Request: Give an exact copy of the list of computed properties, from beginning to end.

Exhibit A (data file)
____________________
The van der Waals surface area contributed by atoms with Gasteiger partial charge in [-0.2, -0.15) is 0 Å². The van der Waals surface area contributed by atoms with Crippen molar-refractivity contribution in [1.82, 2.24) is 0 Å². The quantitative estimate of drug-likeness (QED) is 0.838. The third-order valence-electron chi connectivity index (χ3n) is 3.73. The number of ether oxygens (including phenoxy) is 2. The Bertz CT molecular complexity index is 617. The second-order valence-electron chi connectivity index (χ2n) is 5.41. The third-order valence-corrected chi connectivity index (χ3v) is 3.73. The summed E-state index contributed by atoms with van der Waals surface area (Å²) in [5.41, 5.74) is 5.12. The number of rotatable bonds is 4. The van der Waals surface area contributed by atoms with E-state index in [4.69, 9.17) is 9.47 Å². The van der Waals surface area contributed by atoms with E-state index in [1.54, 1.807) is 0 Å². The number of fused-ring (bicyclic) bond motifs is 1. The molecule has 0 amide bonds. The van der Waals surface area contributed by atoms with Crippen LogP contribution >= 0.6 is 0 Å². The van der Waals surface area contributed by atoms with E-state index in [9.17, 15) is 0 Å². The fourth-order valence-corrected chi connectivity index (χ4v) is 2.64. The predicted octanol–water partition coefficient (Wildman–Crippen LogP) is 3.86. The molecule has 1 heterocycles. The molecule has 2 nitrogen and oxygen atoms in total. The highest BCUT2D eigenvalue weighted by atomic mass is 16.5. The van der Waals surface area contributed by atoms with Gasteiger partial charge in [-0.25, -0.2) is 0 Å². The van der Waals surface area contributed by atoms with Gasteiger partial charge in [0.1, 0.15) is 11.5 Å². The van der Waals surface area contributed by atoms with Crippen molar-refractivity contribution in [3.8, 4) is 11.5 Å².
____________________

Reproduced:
The van der Waals surface area contributed by atoms with Gasteiger partial charge in [-0.2, -0.15) is 0 Å². The van der Waals surface area contributed by atoms with Crippen molar-refractivity contribution in [1.82, 2.24) is 0 Å². The quantitative estimate of drug-likeness (QED) is 0.838. The third-order valence-electron chi connectivity index (χ3n) is 3.73. The number of ether oxygens (including phenoxy) is 2. The Bertz CT molecular complexity index is 617. The second-order valence-electron chi connectivity index (χ2n) is 5.41. The third-order valence-corrected chi connectivity index (χ3v) is 3.73. The summed E-state index contributed by atoms with van der Waals surface area (Å²) in [5.41, 5.74) is 5.12. The number of rotatable bonds is 4. The van der Waals surface area contributed by atoms with E-state index in [4.69, 9.17) is 9.47 Å². The van der Waals surface area contributed by atoms with E-state index in [1.54, 1.807) is 0 Å². The number of fused-ring (bicyclic) bond motifs is 1. The molecule has 0 amide bonds. The van der Waals surface area contributed by atoms with Crippen LogP contribution >= 0.6 is 0 Å². The van der Waals surface area contributed by atoms with E-state index in [9.17, 15) is 0 Å². The fourth-order valence-corrected chi connectivity index (χ4v) is 2.64. The predicted octanol–water partition coefficient (Wildman–Crippen LogP) is 3.86. The molecule has 1 heterocycles. The molecule has 2 nitrogen and oxygen atoms in total. The highest BCUT2D eigenvalue weighted by atomic mass is 16.5. The van der Waals surface area contributed by atoms with Gasteiger partial charge in [-0.25, -0.2) is 0 Å². The van der Waals surface area contributed by atoms with Gasteiger partial charge in [0.1, 0.15) is 11.5 Å². The van der Waals surface area contributed by atoms with Crippen molar-refractivity contribution in [3.8, 4) is 11.5 Å².